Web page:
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Saturday, March 30, 2013

The Easter Parade


A broad brimmed tricorne - well worn!


The famed New York fashion  procession has little to do with this bog other than timing...but I thought I would spend some time discussing headgear worn during the times of the Yankee Doodle Spies. So what actually made Yankee Doodle Dandy...a dandy?  For one thing, his hat!

Conical hat with shield
Until recent times, hats were a universal part of any one's wardrobe, rich or poor.  They kept the head warm and the elements in check.  In the days before umbrella's and the like became affordable, a hat or hood was the only thing to protect a person who had to be out in the weather - rain, snow, sleet...or burning sun. Hats were much more common and played an important role in the culture of the 18th century.  Its adornment with braid, cockade, and feather (or not) could make a social or political statement. And how the hat was used could make an equally important statement.  For example,taking off (doffing) one's hat could evoke respect. A hat thrown in the air evinced joy and a hat brought to one's chest, reverence.

Hats could be broad brimmed, short brimmed or conical.  Farmers often wore the simple broad brimmed hat, which looks a little like a floppy version of today's cowboy hat. Many of the American militias can be seen in broad brimmed hats but sometimes they wore conical headgear. For military usage, the conical hat often had a large shield affixed to the front, giving it a more martial appearance.  The shield could bear an emblem distinguishing the unit or bearing a numeral or motto.  Some light infantry affected this type of hat, especially among British troops.


Cavalry helmet 
Some infantry  and most cavalry wore helmets, usually of leather.  The helmet was practical but it cost much more than a simple felt hat or even the finely crafted "beaver." However, the helmet displayed a martial look and provided maximum protection from blows to the head from saber, sword, musket butt or bayonet. Helmets sometimes had a tail or tassel or plume made from cloth or even feathers.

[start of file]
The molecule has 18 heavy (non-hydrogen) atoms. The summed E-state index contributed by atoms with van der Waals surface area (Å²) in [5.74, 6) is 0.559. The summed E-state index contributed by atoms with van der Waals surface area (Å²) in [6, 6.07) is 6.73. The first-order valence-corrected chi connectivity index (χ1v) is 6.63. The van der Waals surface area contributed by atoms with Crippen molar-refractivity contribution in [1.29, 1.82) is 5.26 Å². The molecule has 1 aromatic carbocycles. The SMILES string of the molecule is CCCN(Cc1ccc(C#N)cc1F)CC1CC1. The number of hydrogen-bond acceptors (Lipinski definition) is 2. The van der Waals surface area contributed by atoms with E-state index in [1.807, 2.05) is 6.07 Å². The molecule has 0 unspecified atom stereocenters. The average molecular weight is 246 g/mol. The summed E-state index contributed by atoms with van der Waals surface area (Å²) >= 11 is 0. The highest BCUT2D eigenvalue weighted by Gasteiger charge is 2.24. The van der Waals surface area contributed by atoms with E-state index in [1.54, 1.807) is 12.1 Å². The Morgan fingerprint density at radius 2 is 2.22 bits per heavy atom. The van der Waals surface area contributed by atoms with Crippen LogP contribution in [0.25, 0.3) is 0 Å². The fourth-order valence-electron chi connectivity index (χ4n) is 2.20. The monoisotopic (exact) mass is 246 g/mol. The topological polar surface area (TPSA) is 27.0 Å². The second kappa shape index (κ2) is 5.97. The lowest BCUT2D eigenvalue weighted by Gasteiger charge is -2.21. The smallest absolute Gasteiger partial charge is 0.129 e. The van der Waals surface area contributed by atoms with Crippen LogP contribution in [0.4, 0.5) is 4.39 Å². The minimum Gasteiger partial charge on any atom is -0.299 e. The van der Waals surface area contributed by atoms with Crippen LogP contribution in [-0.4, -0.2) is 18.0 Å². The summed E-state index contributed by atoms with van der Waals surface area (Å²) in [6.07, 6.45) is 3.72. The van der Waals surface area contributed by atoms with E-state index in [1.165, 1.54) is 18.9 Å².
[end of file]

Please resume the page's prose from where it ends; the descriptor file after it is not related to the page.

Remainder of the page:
Bearskins were worn by British grenadiers and sometimes highland infantry wore the floppy beret-like bonnet adorned with plumes. German grenadiers wore the impressive looking miter hats.  Sometimes light infantry wore smaller versions.



Traditional working man or farmer's tricorne

The most famous hat of the American Revolution was, of course, the three cornered hat...the tricorne. At the peak of its popularity, the tricorne was worn as civilian dress and as part of military and naval uniforms. As I stated above, its distinguishing characteristic was  practical : the turned-up portions of the brim formed gutters that directed rainwater away from the wearer's face, depositing most of it over his shoulders. Before the invention of specialized rain gear, this was a distinct advantage.

The tricornes were broad brimmed, with the brim pinned up on either side of the head and at the back.  This  triangular shape gave the hat its name.Normally  it was  worn with the point facing forward, but often times soldiers wore the tricorne pointed to the left to allow better clearance when firing their musket.


Light infantry in broad brim, civilian in traditional tricorne,
dragoon in helmet, British grenadier in bearskin


Tricornes ranged from the very simple and cheap to the extravagant, occasionally incorporating gold or silver lace trimming and feathers. In addition, military and naval versions usually bore a cockade or other national
emblem at the front or on the side.

An officer's or more wealthy man's tricorne


By the 1790s the tricorne fell out of use and a new bicorne style hat evolved. The bicorne offered less protection from the elements but its flatter shape made for easier handling when "doffed." However, over the course of history, few hats were so closely associated with a Cause, a Nation or a Sentiment like the famed three cornered hat of the American Revolution.

The late 18th century bicorne was certainly no tricorne!

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